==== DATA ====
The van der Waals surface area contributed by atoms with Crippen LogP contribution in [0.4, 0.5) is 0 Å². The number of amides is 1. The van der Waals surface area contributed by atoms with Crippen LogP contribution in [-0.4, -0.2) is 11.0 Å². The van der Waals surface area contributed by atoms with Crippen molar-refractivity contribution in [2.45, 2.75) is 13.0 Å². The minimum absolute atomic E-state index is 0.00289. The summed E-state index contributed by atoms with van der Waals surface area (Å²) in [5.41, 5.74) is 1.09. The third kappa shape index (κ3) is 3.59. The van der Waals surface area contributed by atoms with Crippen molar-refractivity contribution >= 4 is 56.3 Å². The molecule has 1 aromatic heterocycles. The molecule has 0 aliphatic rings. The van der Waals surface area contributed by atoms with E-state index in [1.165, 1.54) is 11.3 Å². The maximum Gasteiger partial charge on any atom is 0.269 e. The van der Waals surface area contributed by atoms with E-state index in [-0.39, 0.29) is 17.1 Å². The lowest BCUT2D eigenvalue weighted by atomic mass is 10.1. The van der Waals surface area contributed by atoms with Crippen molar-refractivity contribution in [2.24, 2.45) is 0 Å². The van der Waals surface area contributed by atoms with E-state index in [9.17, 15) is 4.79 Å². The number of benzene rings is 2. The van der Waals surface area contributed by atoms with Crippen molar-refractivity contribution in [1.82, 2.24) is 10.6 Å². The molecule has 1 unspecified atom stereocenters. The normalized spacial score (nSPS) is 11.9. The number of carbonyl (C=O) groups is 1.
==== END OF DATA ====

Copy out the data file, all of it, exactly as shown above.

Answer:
The van der Waals surface area contributed by atoms with Crippen LogP contribution in [0.4, 0.5) is 0 Å². The number of amides is 1. The van der Waals surface area contributed by atoms with Crippen LogP contribution in [-0.4, -0.2) is 11.0 Å². The van der Waals surface area contributed by atoms with Crippen molar-refractivity contribution in [2.45, 2.75) is 13.0 Å². The minimum absolute atomic E-state index is 0.00289. The summed E-state index contributed by atoms with van der Waals surface area (Å²) in [5.41, 5.74) is 1.09. The third kappa shape index (κ3) is 3.59. The van der Waals surface area contributed by atoms with Crippen molar-refractivity contribution >= 4 is 56.3 Å². The molecule has 1 aromatic heterocycles. The molecule has 0 aliphatic rings. The van der Waals surface area contributed by atoms with E-state index in [1.165, 1.54) is 11.3 Å². The maximum Gasteiger partial charge on any atom is 0.269 e. The van der Waals surface area contributed by atoms with E-state index in [-0.39, 0.29) is 17.1 Å². The lowest BCUT2D eigenvalue weighted by atomic mass is 10.1. The van der Waals surface area contributed by atoms with Crippen molar-refractivity contribution in [2.24, 2.45) is 0 Å². The van der Waals surface area contributed by atoms with E-state index in [9.17, 15) is 4.79 Å². The number of benzene rings is 2. The van der Waals surface area contributed by atoms with Crippen molar-refractivity contribution in [1.82, 2.24) is 10.6 Å². The molecule has 1 unspecified atom stereocenters. The normalized spacial score (nSPS) is 11.9. The number of carbonyl (C=O) groups is 1.